Published in Nacional number 728, 2009-10-27

Autor: Plamenko Cvitić

A CONSPIRACY of silence at the Interior Ministry

'The police are concealing who pulled the plug on Pukanic's protection'

THERE HAS BEEN A YEAR of bickering and insinuations in the police force about who is to blame for not registering the criminals and many months of preparations for the assassination of Ivo Pukanic and Niko Franjic, and the responsibility for withdrawing the police protection enjoyed by the owner of Nacional, which only helped the criminals see through their intentions, has not been established

ABANDONED AFTER THREE MONTHS Pukanic photographed in the company of police officers at the celebrations of the 300th issue of the Extra magazine in late April 2008, not long after the first attempt on his life; in July the police withdrew their protection
ABANDONED AFTER THREE MONTHS Pukanic photographed in the company of police officers at the celebrations of the 300th issue of the Extra magazine in late April 2008, not long after the first attempt on his life; in July the police withdrew their protection There has been bickering and insinuations for a year now about the issue of who it was in the institutions of the national administration that is responsible for last year's death of newspaper publisher Ivo Pukanic and marketing professional Niko Franjic.

The brutal explosion in downtown Zagreb most vividly demonstrated the fact that there had been serious omission in the police and intelligence services, because they failed to register in time that a group of criminals had entered Croatia and organised the liquidation of Ivo Pukanic.

Not one of the competent agencies or institutions managed to detect the many months of preparations for this horrendous crime, and by its decision to pull the plug on Pukanic's protection the police only helped the criminals see through their heinous plan. These facts have been doggedly concealed and hushed up by the police for a year now, rather than give the Croatian public a clear answer as to who was responsible for the deaths of Pukanic and Franjic.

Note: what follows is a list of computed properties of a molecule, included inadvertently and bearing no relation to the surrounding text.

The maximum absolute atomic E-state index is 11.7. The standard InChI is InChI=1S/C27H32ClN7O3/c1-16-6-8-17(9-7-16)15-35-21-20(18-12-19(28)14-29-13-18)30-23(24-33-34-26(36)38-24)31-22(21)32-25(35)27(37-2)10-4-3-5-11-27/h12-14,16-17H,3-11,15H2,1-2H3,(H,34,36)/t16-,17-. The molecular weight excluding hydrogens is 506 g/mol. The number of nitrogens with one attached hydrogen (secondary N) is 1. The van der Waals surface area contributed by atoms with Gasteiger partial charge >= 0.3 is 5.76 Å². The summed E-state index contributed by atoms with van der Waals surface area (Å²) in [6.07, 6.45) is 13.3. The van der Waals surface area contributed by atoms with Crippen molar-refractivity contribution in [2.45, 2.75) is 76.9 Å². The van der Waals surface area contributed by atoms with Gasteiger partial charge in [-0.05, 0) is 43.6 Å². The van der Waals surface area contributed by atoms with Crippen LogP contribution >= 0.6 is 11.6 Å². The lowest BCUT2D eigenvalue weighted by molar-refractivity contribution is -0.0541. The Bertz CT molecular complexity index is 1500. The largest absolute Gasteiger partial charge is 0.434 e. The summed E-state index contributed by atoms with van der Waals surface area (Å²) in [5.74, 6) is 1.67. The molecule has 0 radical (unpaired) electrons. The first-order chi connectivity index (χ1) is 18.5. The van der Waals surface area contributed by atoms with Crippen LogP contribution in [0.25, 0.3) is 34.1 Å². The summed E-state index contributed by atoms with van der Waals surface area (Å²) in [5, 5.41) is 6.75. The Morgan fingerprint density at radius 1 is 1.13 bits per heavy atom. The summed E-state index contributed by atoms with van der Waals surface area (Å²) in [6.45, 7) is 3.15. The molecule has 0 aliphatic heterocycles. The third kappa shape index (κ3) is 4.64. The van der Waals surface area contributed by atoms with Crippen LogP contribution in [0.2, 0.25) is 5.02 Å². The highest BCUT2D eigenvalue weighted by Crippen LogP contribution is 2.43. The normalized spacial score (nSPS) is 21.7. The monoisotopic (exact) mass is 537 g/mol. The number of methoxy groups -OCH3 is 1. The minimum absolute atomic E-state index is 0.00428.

Besides the police, who failed thoroughly in the entire matter, no one has ever established the level of responsibility that lies with the Security & Intelligence Agency (SOA), in whose work there were also serious oversights - although it is their chief mission, SOA operatives failed to discover that Zeljko Milovanovic, a war criminal who was the subject of an Interpol warrant requested by Croatia, had been in the Croatian capital for months.

In Zagreb he hooked up with Robert Matanic, an international hit man who was under no police or security monitoring when he returned to Croatia from a Bulgarian prison in the spring of last year. The SOA also failed to register the creation of a multi-member criminal group that tailed Pukanic for months, and Slobodan Durovic, the right hand of Serbian crime boss Sreten Jocic, was in Croatia on several occasions without their knowledge of the fact.

Non of this was registered by the SOA, whose chief task it is to monitor such things, and then this agency for months sent the Interior Ministry their security evaluation that there was no threat to the life of Ivo Pukanic. On 23 October 2008, this group succeeded in carrying out an act of terrorism in downtown Zagreb, without the SOA have any prior indication that something of this nature could happen. It was a serious oversight by the then leadership of the police force, which made no serious effort to investigate the first attempt on Pukanic's life in April 2008 until his death.
On the orders of senior police staff the police's investigators spent less time investigating the first attempt on Pukanic's life, and demonstrated considerably more interest in investigating the demented accusations of Pukanic's former wife Mirjana and her allies.